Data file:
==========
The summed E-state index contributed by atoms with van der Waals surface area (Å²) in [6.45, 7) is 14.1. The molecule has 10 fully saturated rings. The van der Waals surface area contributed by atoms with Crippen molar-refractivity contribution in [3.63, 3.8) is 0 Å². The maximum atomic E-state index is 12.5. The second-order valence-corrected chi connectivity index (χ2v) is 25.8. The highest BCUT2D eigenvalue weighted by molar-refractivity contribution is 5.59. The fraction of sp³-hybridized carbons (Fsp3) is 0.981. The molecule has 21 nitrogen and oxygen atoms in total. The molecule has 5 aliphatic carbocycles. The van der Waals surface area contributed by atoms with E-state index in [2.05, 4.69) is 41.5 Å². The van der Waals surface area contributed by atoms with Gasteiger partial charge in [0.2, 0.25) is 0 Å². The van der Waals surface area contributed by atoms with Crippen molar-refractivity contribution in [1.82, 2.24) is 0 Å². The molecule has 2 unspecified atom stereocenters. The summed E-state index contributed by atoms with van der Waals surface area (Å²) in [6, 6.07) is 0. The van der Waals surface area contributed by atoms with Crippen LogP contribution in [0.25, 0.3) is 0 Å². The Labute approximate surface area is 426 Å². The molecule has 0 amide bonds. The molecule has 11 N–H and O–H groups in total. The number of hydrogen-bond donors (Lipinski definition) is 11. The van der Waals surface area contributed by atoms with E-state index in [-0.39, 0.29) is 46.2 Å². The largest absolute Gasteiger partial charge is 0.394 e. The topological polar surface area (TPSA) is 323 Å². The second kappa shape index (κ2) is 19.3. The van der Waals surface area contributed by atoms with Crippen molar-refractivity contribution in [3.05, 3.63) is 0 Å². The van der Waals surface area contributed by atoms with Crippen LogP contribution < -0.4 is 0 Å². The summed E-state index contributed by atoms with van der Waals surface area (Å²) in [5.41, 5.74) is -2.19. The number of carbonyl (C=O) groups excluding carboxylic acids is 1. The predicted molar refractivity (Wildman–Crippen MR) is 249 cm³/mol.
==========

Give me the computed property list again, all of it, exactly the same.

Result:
The summed E-state index contributed by atoms with van der Waals surface area (Å²) in [6.45, 7) is 14.1. The molecule has 10 fully saturated rings. The van der Waals surface area contributed by atoms with Crippen molar-refractivity contribution in [3.63, 3.8) is 0 Å². The maximum atomic E-state index is 12.5. The second-order valence-corrected chi connectivity index (χ2v) is 25.8. The highest BCUT2D eigenvalue weighted by molar-refractivity contribution is 5.59. The fraction of sp³-hybridized carbons (Fsp3) is 0.981. The molecule has 21 nitrogen and oxygen atoms in total. The molecule has 5 aliphatic carbocycles. The van der Waals surface area contributed by atoms with E-state index in [2.05, 4.69) is 41.5 Å². The van der Waals surface area contributed by atoms with Gasteiger partial charge in [0.2, 0.25) is 0 Å². The van der Waals surface area contributed by atoms with Crippen molar-refractivity contribution in [1.82, 2.24) is 0 Å². The molecule has 2 unspecified atom stereocenters. The summed E-state index contributed by atoms with van der Waals surface area (Å²) in [6, 6.07) is 0. The van der Waals surface area contributed by atoms with Crippen LogP contribution in [0.25, 0.3) is 0 Å². The Labute approximate surface area is 426 Å². The molecule has 0 amide bonds. The molecule has 11 N–H and O–H groups in total. The number of hydrogen-bond donors (Lipinski definition) is 11. The van der Waals surface area contributed by atoms with E-state index in [-0.39, 0.29) is 46.2 Å². The largest absolute Gasteiger partial charge is 0.394 e. The topological polar surface area (TPSA) is 323 Å². The second kappa shape index (κ2) is 19.3. The van der Waals surface area contributed by atoms with Crippen molar-refractivity contribution in [3.05, 3.63) is 0 Å². The van der Waals surface area contributed by atoms with Crippen LogP contribution < -0.4 is 0 Å². The summed E-state index contributed by atoms with van der Waals surface area (Å²) in [5.41, 5.74) is -2.19. The number of carbonyl (C=O) groups excluding carboxylic acids is 1. The predicted molar refractivity (Wildman–Crippen MR) is 249 cm³/mol.